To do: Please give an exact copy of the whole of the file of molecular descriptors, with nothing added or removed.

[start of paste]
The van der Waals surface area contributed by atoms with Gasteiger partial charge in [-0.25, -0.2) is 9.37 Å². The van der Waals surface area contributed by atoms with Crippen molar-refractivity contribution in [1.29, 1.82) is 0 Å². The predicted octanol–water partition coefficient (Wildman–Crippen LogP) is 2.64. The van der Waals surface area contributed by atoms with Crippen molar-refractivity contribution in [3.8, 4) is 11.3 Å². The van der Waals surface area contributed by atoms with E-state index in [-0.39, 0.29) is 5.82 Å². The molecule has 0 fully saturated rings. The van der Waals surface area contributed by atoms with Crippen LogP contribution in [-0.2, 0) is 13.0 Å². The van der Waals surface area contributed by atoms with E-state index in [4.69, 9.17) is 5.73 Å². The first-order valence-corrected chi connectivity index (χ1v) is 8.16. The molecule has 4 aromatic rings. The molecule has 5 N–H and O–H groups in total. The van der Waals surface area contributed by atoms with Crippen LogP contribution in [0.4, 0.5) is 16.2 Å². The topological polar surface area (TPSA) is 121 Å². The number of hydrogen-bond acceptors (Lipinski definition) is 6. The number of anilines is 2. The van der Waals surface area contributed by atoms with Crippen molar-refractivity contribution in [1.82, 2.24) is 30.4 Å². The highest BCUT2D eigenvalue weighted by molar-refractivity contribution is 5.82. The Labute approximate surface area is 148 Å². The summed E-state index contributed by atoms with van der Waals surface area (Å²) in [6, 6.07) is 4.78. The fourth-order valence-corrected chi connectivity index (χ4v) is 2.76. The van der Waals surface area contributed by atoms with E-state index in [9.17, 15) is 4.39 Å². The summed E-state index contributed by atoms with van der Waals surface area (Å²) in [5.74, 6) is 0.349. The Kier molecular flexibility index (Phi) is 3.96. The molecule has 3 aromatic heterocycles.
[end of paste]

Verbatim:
The van der Waals surface area contributed by atoms with Gasteiger partial charge in [-0.25, -0.2) is 9.37 Å². The van der Waals surface area contributed by atoms with Crippen molar-refractivity contribution in [1.29, 1.82) is 0 Å². The predicted octanol–water partition coefficient (Wildman–Crippen LogP) is 2.64. The van der Waals surface area contributed by atoms with Crippen molar-refractivity contribution in [3.8, 4) is 11.3 Å². The van der Waals surface area contributed by atoms with E-state index in [-0.39, 0.29) is 5.82 Å². The molecule has 0 fully saturated rings. The van der Waals surface area contributed by atoms with Crippen LogP contribution in [-0.2, 0) is 13.0 Å². The van der Waals surface area contributed by atoms with E-state index in [4.69, 9.17) is 5.73 Å². The first-order valence-corrected chi connectivity index (χ1v) is 8.16. The molecule has 4 aromatic rings. The molecule has 5 N–H and O–H groups in total. The van der Waals surface area contributed by atoms with Crippen LogP contribution in [0.4, 0.5) is 16.2 Å². The topological polar surface area (TPSA) is 121 Å². The number of hydrogen-bond acceptors (Lipinski definition) is 6. The number of anilines is 2. The van der Waals surface area contributed by atoms with Crippen molar-refractivity contribution in [1.82, 2.24) is 30.4 Å². The highest BCUT2D eigenvalue weighted by molar-refractivity contribution is 5.82. The Labute approximate surface area is 148 Å². The summed E-state index contributed by atoms with van der Waals surface area (Å²) in [6, 6.07) is 4.78. The fourth-order valence-corrected chi connectivity index (χ4v) is 2.76. The van der Waals surface area contributed by atoms with E-state index in [9.17, 15) is 4.39 Å². The summed E-state index contributed by atoms with van der Waals surface area (Å²) in [5.74, 6) is 0.349. The Kier molecular flexibility index (Phi) is 3.96. The molecule has 3 aromatic heterocycles.